Strong Builder Identity for Combating Builder Imposter Attacks

Strong Builder Identity

co authored with @kobigurk from Geometry and @mmp from SMG
Thanks to @akinovak for comments.

5 Hours ago, Titan Builder announced on twitter that they had evidence of a builder impersonating them. In the post Titan described how an imposter has been using Titan’s extradata, “Titan (”, in blocks produced by the imposter. The imposter also set Titan’s address as the block recipeint (titanbuilder.eth). The only identifying information that the attacker couldn’t spoof was the proposer payment transaction which it sends from (titanpayload.eth).

You can see a recent example imposter block here.

What the imposter is trying to acomplish is unclear at this stage. That said, as of the time of writing, Titan estimates they have spent over 17 eth and an attacker rarely does this without a plan for making it back.

There are also possibly connected reports of a flashbots imposter.

Motivated by this, we suggest a stronger builder identity system. Rather than rely on plaintext extradata to identify builders, which is easy to spoof, the extradata should be used for a builder signature.

The main design constraint we have is that the system must integrate into the current block structure.


BN254 BLS signatures

BN254 is a pairing-friendly curve commonly used for SNARKs, and has cryptographic operations precompiled on Ethereum since EIPs 196 and 197.

BLS signatures are a pairing-based signature scheme, where the signature is a single group element. For BN254, this means we can encode a signature in 32 bytes.

Additionally, it’s possible to (somewhat) efficiently verify BLS signatures on Ethereum.


The registry smart contract would accept the following from builders:

  • Builder info:
    • Name
    • BN254 public key
    • .eth address and a signature from it (or some other identifiying mechanism)
  • BN254 signature on the builder info hash

The registry would verify the signature before approving the builder.

The builder info would be stored in an append-only list, and the builder would keep their index in this list, denoting it builder index.


The builder has the ability to set the extra data field in a block, which is 32 bytes long. The builder would put a BLS signature on the block hash in the extra data.

Proposers may verify the signatures before proposing, but they don’t have to.

Gas limit watermarking

The builder also has to tell the signature verifiers which builder they are, and they don’t have enough space in the extra data anymore.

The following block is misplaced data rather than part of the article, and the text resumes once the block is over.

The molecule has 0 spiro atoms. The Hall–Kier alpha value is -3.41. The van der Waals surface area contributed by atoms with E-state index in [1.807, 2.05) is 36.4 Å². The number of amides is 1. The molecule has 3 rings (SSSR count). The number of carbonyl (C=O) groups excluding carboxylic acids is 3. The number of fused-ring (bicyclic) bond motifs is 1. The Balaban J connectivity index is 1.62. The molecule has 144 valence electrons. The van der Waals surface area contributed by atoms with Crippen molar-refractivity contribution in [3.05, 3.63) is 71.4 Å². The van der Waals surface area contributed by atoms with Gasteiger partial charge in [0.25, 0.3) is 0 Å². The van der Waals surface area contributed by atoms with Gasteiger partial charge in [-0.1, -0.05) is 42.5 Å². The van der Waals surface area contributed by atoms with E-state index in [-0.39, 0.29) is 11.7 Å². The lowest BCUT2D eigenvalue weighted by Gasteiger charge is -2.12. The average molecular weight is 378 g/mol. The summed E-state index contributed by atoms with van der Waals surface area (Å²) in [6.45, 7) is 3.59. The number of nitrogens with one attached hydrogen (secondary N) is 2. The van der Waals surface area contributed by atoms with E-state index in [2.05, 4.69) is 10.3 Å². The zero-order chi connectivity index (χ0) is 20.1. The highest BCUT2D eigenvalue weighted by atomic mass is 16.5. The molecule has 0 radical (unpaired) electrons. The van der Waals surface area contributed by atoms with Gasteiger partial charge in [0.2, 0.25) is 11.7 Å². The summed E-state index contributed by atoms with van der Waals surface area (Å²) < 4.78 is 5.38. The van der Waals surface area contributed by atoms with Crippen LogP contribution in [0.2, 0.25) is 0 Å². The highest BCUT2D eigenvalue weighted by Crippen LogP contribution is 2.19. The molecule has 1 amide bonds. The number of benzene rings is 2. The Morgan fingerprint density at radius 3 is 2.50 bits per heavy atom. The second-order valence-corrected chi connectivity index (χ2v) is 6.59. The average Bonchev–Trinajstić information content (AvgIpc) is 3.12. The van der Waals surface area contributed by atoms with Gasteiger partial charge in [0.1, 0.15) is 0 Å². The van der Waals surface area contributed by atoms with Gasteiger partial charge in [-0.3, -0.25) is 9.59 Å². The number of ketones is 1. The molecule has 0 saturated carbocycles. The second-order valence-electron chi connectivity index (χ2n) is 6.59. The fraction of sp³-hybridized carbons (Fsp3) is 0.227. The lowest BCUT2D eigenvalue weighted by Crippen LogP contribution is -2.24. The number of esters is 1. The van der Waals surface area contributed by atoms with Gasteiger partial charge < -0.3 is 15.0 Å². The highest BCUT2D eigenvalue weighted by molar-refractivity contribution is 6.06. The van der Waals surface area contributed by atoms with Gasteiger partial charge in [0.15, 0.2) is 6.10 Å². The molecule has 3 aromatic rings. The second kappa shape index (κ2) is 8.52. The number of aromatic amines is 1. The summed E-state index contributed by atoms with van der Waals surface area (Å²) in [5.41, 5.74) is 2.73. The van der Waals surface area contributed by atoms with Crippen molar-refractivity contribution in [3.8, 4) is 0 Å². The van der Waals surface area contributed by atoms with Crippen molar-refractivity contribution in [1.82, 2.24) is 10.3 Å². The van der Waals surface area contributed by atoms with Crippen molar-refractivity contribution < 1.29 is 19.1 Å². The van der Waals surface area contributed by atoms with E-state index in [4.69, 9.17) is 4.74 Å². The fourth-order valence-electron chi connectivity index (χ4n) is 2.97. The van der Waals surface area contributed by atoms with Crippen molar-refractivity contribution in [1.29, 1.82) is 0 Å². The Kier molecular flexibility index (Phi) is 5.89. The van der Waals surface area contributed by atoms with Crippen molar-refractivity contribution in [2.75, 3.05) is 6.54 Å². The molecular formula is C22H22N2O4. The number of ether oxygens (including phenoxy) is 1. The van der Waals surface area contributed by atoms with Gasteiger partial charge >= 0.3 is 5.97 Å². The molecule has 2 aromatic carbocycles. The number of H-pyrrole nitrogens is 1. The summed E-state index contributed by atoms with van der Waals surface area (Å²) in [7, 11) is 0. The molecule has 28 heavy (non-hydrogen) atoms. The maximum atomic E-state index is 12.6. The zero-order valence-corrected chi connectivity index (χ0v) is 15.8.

Note that the builder can at least control the last 3 digits in the gas limit arbitrarily, allowing them to use it for their builder index.


Verifiers would then get the corresponding name and public key from the smart contract.

Explorers can use this data to verifiably display builder identities in blocks.


Note that with current relay design, the relay can change the gas limit unilaterally, which may be a concern. However, a malicious relay can already do a lot worse things than this in the present design, so we are comfortable assuming a trusted relay.

Other design possibilities

  • Use longer but cheaper signatures and encode them in the proposer payment transfer transaction. The problem is that the proposer payment transfer txn does not always exist
  • Encode the builder index in the same place. Same problem

Adding some data investigation here on the imposter behavior (as time of Sep 5 evening PT):

There are multiple builder pubkey appeared as imposters: 1 for flashbots, 10 for Titan (not including 0xabf1ad5e in titan’s list active June-Aug is team’s testing instance - confirmed by their team)

1 builder pubkey appeared in both cases that is not known/controlled by the team - is the default pubkey lots of new builder instances accidentally use - which shall be ruled out from the imposter concern: 0xaa1488eae4b06a1fff840a2b6db167afc520758dc2c8af0dfb57037954df3431b747e2f900fe8805f05d635e9a29717b.
(split reply into multiple because of new user embedding media limits > <)


All of them have same activation timeframe around past few days - started the imposter behavior since Sep2 w/ flashbots’ ExtraData, then stopped w/ flashbots and started Titan on Sep5; this seems to be an indicator that the imposters behind the 2 cases are likely same entity.

UPDATE: as of Sep6 most of the pubkey stopped, with only 1 0x82790923 still going with blocks


(updated changes / corrected after discussion with & info from Toni W, Max R)

Tracking ALL the historical blocks those builder pubkeys produced, all of them are new (i.e. no historical blocks in other timeframe) except the default pubkey - which reasonably has a history of produced blocks with ALL kinds of builder extraData signature in the past.

Based on above, summary of current understanding:

  • there likely is an imposter team, started with Flashbots’ extraData and then switch to Titan (unclear if there are more builders affected);
  • they spun up instances with default pubkey (and is still producing blocks with it); but also then spun up a bunch other new pubkey, who never been used and now is still pasting Titan’s extraData in their block;
  • they’ve been subsidizing their blocks heavily, but unclear what’s the intention/action next; unsure if they have an endpoint to receive bundle/attract flow neither.